The boisterous life of stars

All the stars are like us : they are born, live and die.

But, for them, this life has no common measure with ours, neither in time, nor in energy : the estimated lifetime of our Sun, for instance, is believed to be greater than 10 billion years.

The whole life and the death of a star is dependent upon its initial mass, with only a tiny bit dependent on its chemical composition.

You can find a great number of types of stars.
Their mass can vary between 1/10th and 50 times the Solar mass ; their size between 1/400th and 1000 times, and their surface temperature between 2000 and 50.000 degrees.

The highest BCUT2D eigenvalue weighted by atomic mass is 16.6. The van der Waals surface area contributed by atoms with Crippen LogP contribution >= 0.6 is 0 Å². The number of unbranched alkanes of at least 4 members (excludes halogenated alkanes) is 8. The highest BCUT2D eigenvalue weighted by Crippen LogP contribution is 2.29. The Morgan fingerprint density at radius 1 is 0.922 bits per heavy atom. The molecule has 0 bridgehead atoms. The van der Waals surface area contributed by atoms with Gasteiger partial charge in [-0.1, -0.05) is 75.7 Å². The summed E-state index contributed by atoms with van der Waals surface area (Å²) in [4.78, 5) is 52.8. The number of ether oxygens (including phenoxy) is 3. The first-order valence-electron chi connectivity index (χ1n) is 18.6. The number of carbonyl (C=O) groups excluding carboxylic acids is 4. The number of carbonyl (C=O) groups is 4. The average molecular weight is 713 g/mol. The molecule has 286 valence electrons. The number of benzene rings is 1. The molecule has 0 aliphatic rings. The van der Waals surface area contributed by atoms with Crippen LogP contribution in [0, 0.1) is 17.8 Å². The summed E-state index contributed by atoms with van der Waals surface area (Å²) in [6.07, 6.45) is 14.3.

For a star, its birth begins in a gas cloud. In its infancy, it's called a protostar, then it spends the greatest part of its life on the main sequence. At its end, it undergoes a disproportionate inflation as a red giant. Then it dies as a white dwarf, a neutron star or a black hole.

I invite you to discover this life, which is seldom quiet and often stormy. Along with the pictures, you can also discover some of the wonders of our universe...

 

 

Stars scribble in our eyes the frosty sagas,
the gleaming cantos of unvanquished space.

Hart Crane (1899-1932)